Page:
DW: I used to draw a lot of manga when I was a child -Dragon ball Z- in particular. Then I kind of stopped as I got older. It wasn’t until about 5 years ago that I began making art again. I started watching Bob Ross and painting like he did. I painted landscapes for one year or so and found that while I really enjoyed painting again, I also found myself getting bored and uninspired with that subject matter. I saw some work by Jessica Zoob and instantly wanted to start painting more abstractly. The possibilities felt endless and I never knew what I was going to end up with. After that, it was playtime for the next few years. Just messing around, trying new things until this body of work started to take shape and become more refined.


K: Your artworks are very unique yet blend in together very well. What colours do you use and why? What is the pattern?

DW: Thank you! I generally use more bright vibrant tones in my work. I like to live in colour as David Hockney would say. I find the neutral background and bright pops of colour complement each other very well. I really use the whole spectrum of colour in my body of work. I’ll use one colour I want to feature the most dominantly in each painting, then base the rest of the palette around that colour. When I create a palette of colour that really excites me, I tend to do a few more paintings in that same palette.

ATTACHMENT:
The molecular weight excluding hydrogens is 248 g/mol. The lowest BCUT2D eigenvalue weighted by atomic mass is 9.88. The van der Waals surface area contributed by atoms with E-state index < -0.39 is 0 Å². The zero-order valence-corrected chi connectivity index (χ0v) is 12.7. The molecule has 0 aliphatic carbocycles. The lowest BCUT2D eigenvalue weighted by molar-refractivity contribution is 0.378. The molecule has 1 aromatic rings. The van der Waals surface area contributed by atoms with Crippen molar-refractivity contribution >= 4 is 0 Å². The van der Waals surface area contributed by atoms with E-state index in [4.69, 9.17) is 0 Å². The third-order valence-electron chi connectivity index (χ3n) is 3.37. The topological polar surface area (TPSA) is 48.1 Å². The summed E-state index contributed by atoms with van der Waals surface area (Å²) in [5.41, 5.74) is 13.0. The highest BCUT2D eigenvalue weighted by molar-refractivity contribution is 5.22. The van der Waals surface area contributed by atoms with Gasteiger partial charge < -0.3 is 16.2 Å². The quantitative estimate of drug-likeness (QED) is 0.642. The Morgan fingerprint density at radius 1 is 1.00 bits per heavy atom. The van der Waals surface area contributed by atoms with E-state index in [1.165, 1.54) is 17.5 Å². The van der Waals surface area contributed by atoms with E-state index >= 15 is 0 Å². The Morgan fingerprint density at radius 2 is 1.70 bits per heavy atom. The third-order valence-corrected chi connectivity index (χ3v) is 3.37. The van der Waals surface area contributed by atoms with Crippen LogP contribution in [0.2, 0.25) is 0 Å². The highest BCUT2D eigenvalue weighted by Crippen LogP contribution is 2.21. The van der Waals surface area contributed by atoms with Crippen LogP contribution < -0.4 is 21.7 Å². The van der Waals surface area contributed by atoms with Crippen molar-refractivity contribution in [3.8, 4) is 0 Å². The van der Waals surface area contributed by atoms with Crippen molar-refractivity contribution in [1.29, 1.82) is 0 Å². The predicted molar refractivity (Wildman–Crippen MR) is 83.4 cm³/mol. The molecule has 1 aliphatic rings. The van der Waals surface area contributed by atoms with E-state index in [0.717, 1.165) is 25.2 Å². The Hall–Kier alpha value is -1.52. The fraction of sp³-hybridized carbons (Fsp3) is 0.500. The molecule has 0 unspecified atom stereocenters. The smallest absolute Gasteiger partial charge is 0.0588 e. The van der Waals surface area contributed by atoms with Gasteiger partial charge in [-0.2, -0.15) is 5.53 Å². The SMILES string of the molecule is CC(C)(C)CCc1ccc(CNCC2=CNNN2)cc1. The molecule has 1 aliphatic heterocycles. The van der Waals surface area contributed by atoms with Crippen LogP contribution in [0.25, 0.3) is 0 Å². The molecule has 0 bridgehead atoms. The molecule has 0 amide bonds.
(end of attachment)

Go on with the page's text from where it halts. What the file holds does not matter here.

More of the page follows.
David Wilstermann. Yellow Brick Road. Courtesy of Abbozzo Gallery.


K: How does your background influence your work?

DW: I grew up in nature; always outside, camping, fishing, snowboarding, skateboarding surrounded by all the colours we have here year round. My family is blue collar: my father, uncles, and grandfathers were all in different trades so I’ve worked and created things with my hands my whole life. It’s all I’ve seen and known since I was a child. I remember being maybe 7 or 8 watching my dad finish the basement and thinking that's so cool and I want to do that too, one day. I’ve always been exposed to different types of creativity from my family and it's led to the current art journey I’m on now.


K: What have watchers said about your works?

DW: I’ve been told my paintings have a sort of dreamy quality to them, like it’s a different place you’ve never seen before but feels sort of familiar in a way. That it is abstract but you can also see a different world or place if that makes sense. Viewers usually feel or get some sort of emotional response depending on how they relate to it. My favourite response I’ve had from my audience is that it feels very child-like and playful, which is exactly what I’m trying to achieve in my work.

David Wilstermann. This must be the place. Courtesy of Abbozzo Gallery.


K: Do you consider social or political issues to be a reference in your work? 

DW: No, not really. I don’t think so. My artwork is more of a reference to how I feel and what I see in the moment as I paint. I try not to think about anything outside of that at all.


Written by Kooness

Cover image: David Wilstermann. Strange Places. Courtesy of Abbozzo Gallery